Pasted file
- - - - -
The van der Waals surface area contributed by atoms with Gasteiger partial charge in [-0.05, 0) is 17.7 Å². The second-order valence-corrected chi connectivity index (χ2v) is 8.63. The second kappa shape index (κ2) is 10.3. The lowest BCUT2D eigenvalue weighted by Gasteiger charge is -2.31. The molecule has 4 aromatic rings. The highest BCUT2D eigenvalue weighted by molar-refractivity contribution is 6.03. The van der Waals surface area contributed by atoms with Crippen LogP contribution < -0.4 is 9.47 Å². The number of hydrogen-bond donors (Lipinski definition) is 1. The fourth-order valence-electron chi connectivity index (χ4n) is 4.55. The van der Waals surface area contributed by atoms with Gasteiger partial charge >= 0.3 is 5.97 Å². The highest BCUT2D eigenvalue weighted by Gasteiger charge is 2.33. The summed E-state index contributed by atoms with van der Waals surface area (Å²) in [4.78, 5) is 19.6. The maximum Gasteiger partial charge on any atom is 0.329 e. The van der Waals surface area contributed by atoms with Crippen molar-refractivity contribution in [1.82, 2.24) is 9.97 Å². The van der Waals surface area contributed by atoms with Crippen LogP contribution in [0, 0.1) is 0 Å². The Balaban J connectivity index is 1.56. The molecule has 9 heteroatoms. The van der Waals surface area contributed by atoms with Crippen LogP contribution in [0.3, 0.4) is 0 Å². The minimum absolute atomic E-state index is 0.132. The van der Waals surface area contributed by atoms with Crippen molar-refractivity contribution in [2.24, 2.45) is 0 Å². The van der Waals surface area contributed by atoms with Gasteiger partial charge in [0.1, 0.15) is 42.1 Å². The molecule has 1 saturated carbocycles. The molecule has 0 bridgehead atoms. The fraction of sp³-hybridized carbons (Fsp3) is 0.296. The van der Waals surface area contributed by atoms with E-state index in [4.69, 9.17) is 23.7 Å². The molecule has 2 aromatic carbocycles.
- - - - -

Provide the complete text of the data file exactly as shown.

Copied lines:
The van der Waals surface area contributed by atoms with Gasteiger partial charge in [-0.05, 0) is 17.7 Å². The second-order valence-corrected chi connectivity index (χ2v) is 8.63. The second kappa shape index (κ2) is 10.3. The lowest BCUT2D eigenvalue weighted by Gasteiger charge is -2.31. The molecule has 4 aromatic rings. The highest BCUT2D eigenvalue weighted by molar-refractivity contribution is 6.03. The van der Waals surface area contributed by atoms with Crippen LogP contribution < -0.4 is 9.47 Å². The number of hydrogen-bond donors (Lipinski definition) is 1. The fourth-order valence-electron chi connectivity index (χ4n) is 4.55. The van der Waals surface area contributed by atoms with Gasteiger partial charge >= 0.3 is 5.97 Å². The highest BCUT2D eigenvalue weighted by Gasteiger charge is 2.33. The summed E-state index contributed by atoms with van der Waals surface area (Å²) in [4.78, 5) is 19.6. The maximum Gasteiger partial charge on any atom is 0.329 e. The van der Waals surface area contributed by atoms with Crippen molar-refractivity contribution in [1.82, 2.24) is 9.97 Å². The van der Waals surface area contributed by atoms with Crippen LogP contribution in [0, 0.1) is 0 Å². The Balaban J connectivity index is 1.56. The molecule has 9 heteroatoms. The van der Waals surface area contributed by atoms with Crippen LogP contribution in [0.3, 0.4) is 0 Å². The minimum absolute atomic E-state index is 0.132. The van der Waals surface area contributed by atoms with Crippen molar-refractivity contribution in [2.24, 2.45) is 0 Å². The van der Waals surface area contributed by atoms with Gasteiger partial charge in [0.1, 0.15) is 42.1 Å². The molecule has 1 saturated carbocycles. The molecule has 0 bridgehead atoms. The fraction of sp³-hybridized carbons (Fsp3) is 0.296. The van der Waals surface area contributed by atoms with E-state index in [4.69, 9.17) is 23.7 Å². The molecule has 2 aromatic carbocycles.